Midget, Not to be Trusted, 1926.
(Uncredited) Orchids and Ermine, 1927.
(As Mickey McGuire) Boy, Sin's Pay Day, Mayfair, 1932.
(As Mickey McGuire) Buddy Whipple, High Speed, Columbia, 1932.
King Charles V, My Pal the King, Universal, 1932.
(Uncredited) Mickey Fitzpatrick, The Beast of the City, Metro-Goldwyn-Mayer, 1932.
Midge, Fast Companions (also known as Caliente and The Information Kid), Universal, 1932.
Emma, Metro-Goldwyn-Mayer, 1932.
Arthur Wilson, The Big Chance, Arthur Greenblatt Distribution Service/States Rights Independent Exchanges, 1933.
(As Mickey McGuire) Buddy Malone, Officer Thirteen, 1933.
(Uncredited) Freckles, The Life of Jimmy Dolan (also known as The Kid's Last Fight), Warner Bros., 1933.
Jimmy O'Hara, The Big Cage, Universal, 1933.
Otto Peterson as a child, The World Changes, Warner Bros., 1933.
Willie, The Chief (also known as My Old Man's a Fireman), Metro-Goldwyn-Mayer, 1933.
Young Ted Hackett III, Broadway to Hollywood (also known as March of Time, Ring up the Curtain, and Show World), Metro-Goldwyn-Mayer, 1933.
The Bowery, United Artists, 1933.
Blackie at the age of twelve, Manhattan Melodrama, Metro-Goldwyn-Mayer, 1934.
(Uncredited) Boy swimmer, Chained, Metro-Goldwyn-Mayer, 1934.
(Uncredited) Boy with dog, The Lost Jungle, 1934.
Freddy, Blind Date (also known as Her Sacrifice), Columbia, 1934.
Gladwyn Tootle, Love Birds, Universal, 1934.
(Scenes deleted) Jerry, Upperworld (also known as Upper World), Warner Bros., 1934.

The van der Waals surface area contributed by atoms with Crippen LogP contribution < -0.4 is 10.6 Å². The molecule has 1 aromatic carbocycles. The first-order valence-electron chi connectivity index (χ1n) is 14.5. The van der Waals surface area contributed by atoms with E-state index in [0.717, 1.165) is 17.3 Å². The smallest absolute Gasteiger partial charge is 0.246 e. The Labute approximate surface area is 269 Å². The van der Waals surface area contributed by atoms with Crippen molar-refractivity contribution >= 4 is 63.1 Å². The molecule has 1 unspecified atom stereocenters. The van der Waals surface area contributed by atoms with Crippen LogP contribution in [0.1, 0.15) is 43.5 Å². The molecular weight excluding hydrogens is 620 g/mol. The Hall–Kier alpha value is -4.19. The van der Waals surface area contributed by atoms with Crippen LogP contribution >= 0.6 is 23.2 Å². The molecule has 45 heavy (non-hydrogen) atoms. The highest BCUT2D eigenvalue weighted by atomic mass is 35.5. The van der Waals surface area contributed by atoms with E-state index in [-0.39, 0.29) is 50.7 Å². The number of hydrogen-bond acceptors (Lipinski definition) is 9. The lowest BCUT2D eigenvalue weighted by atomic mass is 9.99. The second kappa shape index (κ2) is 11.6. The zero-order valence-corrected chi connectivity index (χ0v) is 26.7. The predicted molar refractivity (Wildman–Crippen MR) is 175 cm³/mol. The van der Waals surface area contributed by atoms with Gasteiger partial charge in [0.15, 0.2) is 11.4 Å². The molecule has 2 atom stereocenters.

Messenger, I Like It That Way, Universal, 1934.
Mickey, Death on the Diamond, Metro-Goldwyn-Mayer, 1934.
Tommy, Beloved, Universal, 1934.
William "Willie" Miller, Hide-Out, Metro-Goldwyn-Mayer, 1934.
Willie, Half a Sinner, Universal, 1934.
(Uncredited) Country boy, Rendezvous, 1935.
Eddie, Reckless, Metro-Goldwyn-Mayer, 1935.
Freckles, The County Chairman, Twentieth Century-Fox, 1935.
Jimmy Thurger, Riffraff, Metro-Goldwyn-Mayer, 1935.
Jimmy, The Healer (also known as Little Pal), Monogram, 1935.
Himself, Pirate Party on Catalina Island, 1935.
Puck, A Midsummer Night's Dream, Warner Bros., 1935.
Tommy Miller, Ah, Wilderness!, Metro-Goldwyn-Mayer, 1935.
Dick Tipton, Little Lord Fauntleroy, United Artists, 1936.
Fred "Snappy" Sinclair, Down the Stretch, Warner Bros., 1936.
James "Gig" Stevens, The Devil Is a Sissy (also known as The Devil Takes the Count), Metro-Goldwyn-Mayer, 1936.
Dan Troop, Captains Courageous, Metro-Goldwyn-Mayer, 1937.
Jerry Crump, Live, Love and Learn, Metro-Goldwyn-Mayer, 1937.
Himself, Cinema Circus, Metro-Goldwyn-Mayer, 1937.
Shockey Carter, Hoosier Schoolboy (also known as Forgotten Hero and Yesterday's Hero), Monogram, 1937.
Swifty, Slave Ship, Twentieth Century-Fox, 1937.
Timmie "Tim" Donovan, Thoroughbreds Don't Cry, Metro-Goldwyn-Mayer, 1937.
Chick Evans, Hold That Kiss, Metro-Goldwyn-Mayer, 1938.
Himself, Hollywood Handicap, 1938.
Mickey, Stablemates, Metro-Goldwyn-Mayer, 1938.
Mike O'Toole, Love Is a Headache, Metro-Goldwyn-Mayer, 1938.
Terry O'Mulvaney, Lord Jeff (also known as The Boy from Barnardo's), Metro-Goldwyn-Mayer, 1938.
Whitey Marsh, Boys Town, Metro-Goldwyn-Mayer, 1938.
Huckelberry Finn, The Adventures of Huckleberry Finn (also known as Huckleberry Finn), Metro-Goldwyn-Mayer, 1939.
Mickey Moran, Babes in Arms (musical), Metro-Goldwyn-Mayer, 1939.
James "Jimmy" Connors, Strike Up the Band (musical), Metro-Goldwyn-Mayer, 1940.
Himself, Rodeo Dough, 1940.
Thomas Alva "Tom" Edison, Young Tom Edison, Metro-Goldwyn-Mayer, 1940.
(In archive footage) Trifles of Importance, 1940.
Tommy "Tom" Williams, Babes on Broadway (musical), Metro-Goldwyn-Mayer, 1941.
Whitey Marsh, Men of Boys Town, Metro-Goldwyn-Mayer, 1941.
Timothy Dennis, A Yank at Eton, Metro-Goldwyn-Mayer, 1942.
Danny Churchill, Jr., Girl Crazy (musical; also known as When the Girls Meet the Boys), Metro-Goldwyn-Mayer, 1943.